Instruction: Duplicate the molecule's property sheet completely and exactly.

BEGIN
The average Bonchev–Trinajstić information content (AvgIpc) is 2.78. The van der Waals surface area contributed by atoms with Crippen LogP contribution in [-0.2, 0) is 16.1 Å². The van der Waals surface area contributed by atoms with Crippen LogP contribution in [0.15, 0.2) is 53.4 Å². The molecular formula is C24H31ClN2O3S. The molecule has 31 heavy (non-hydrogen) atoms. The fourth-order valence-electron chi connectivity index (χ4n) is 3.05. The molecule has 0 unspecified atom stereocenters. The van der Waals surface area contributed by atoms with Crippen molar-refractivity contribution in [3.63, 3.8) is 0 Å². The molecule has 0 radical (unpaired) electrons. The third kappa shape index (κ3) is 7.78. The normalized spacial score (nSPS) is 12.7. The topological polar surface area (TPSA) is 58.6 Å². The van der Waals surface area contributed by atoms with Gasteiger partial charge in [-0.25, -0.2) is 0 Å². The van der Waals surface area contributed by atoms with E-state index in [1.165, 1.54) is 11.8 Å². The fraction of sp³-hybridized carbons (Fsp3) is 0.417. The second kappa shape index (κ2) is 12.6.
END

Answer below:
The average Bonchev–Trinajstić information content (AvgIpc) is 2.78. The van der Waals surface area contributed by atoms with Crippen LogP contribution in [-0.2, 0) is 16.1 Å². The van der Waals surface area contributed by atoms with Crippen LogP contribution in [0.15, 0.2) is 53.4 Å². The molecular formula is C24H31ClN2O3S. The molecule has 31 heavy (non-hydrogen) atoms. The fourth-order valence-electron chi connectivity index (χ4n) is 3.05. The molecule has 0 unspecified atom stereocenters. The van der Waals surface area contributed by atoms with Crippen molar-refractivity contribution in [3.63, 3.8) is 0 Å². The molecule has 0 radical (unpaired) electrons. The third kappa shape index (κ3) is 7.78. The normalized spacial score (nSPS) is 12.7. The topological polar surface area (TPSA) is 58.6 Å². The van der Waals surface area contributed by atoms with Gasteiger partial charge in [-0.25, -0.2) is 0 Å². The van der Waals surface area contributed by atoms with E-state index in [1.165, 1.54) is 11.8 Å². The fraction of sp³-hybridized carbons (Fsp3) is 0.417. The second kappa shape index (κ2) is 12.6.